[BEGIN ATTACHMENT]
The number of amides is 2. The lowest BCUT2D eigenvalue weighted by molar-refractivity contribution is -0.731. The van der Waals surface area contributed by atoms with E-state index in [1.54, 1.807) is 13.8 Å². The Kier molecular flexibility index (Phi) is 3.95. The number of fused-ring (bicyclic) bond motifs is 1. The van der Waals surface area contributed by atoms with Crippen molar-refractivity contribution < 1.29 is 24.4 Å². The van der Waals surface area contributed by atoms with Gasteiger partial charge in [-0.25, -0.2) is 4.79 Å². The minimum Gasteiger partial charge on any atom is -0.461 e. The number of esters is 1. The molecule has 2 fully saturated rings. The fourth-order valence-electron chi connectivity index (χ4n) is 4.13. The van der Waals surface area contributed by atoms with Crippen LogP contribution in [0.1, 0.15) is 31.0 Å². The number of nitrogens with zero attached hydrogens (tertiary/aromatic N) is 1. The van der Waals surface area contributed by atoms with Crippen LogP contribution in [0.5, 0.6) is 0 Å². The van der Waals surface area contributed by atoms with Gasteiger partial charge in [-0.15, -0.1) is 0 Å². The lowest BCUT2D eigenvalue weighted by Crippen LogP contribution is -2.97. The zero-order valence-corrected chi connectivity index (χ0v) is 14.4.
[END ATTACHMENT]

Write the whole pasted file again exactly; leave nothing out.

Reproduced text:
The number of amides is 2. The lowest BCUT2D eigenvalue weighted by molar-refractivity contribution is -0.731. The van der Waals surface area contributed by atoms with E-state index in [1.54, 1.807) is 13.8 Å². The Kier molecular flexibility index (Phi) is 3.95. The number of fused-ring (bicyclic) bond motifs is 1. The van der Waals surface area contributed by atoms with Crippen molar-refractivity contribution < 1.29 is 24.4 Å². The van der Waals surface area contributed by atoms with Gasteiger partial charge in [-0.25, -0.2) is 4.79 Å². The minimum Gasteiger partial charge on any atom is -0.461 e. The number of esters is 1. The molecule has 2 fully saturated rings. The fourth-order valence-electron chi connectivity index (χ4n) is 4.13. The van der Waals surface area contributed by atoms with Crippen LogP contribution in [0.1, 0.15) is 31.0 Å². The number of nitrogens with zero attached hydrogens (tertiary/aromatic N) is 1. The van der Waals surface area contributed by atoms with Crippen LogP contribution in [0.5, 0.6) is 0 Å². The van der Waals surface area contributed by atoms with Gasteiger partial charge in [-0.15, -0.1) is 0 Å². The lowest BCUT2D eigenvalue weighted by Crippen LogP contribution is -2.97. The zero-order valence-corrected chi connectivity index (χ0v) is 14.4.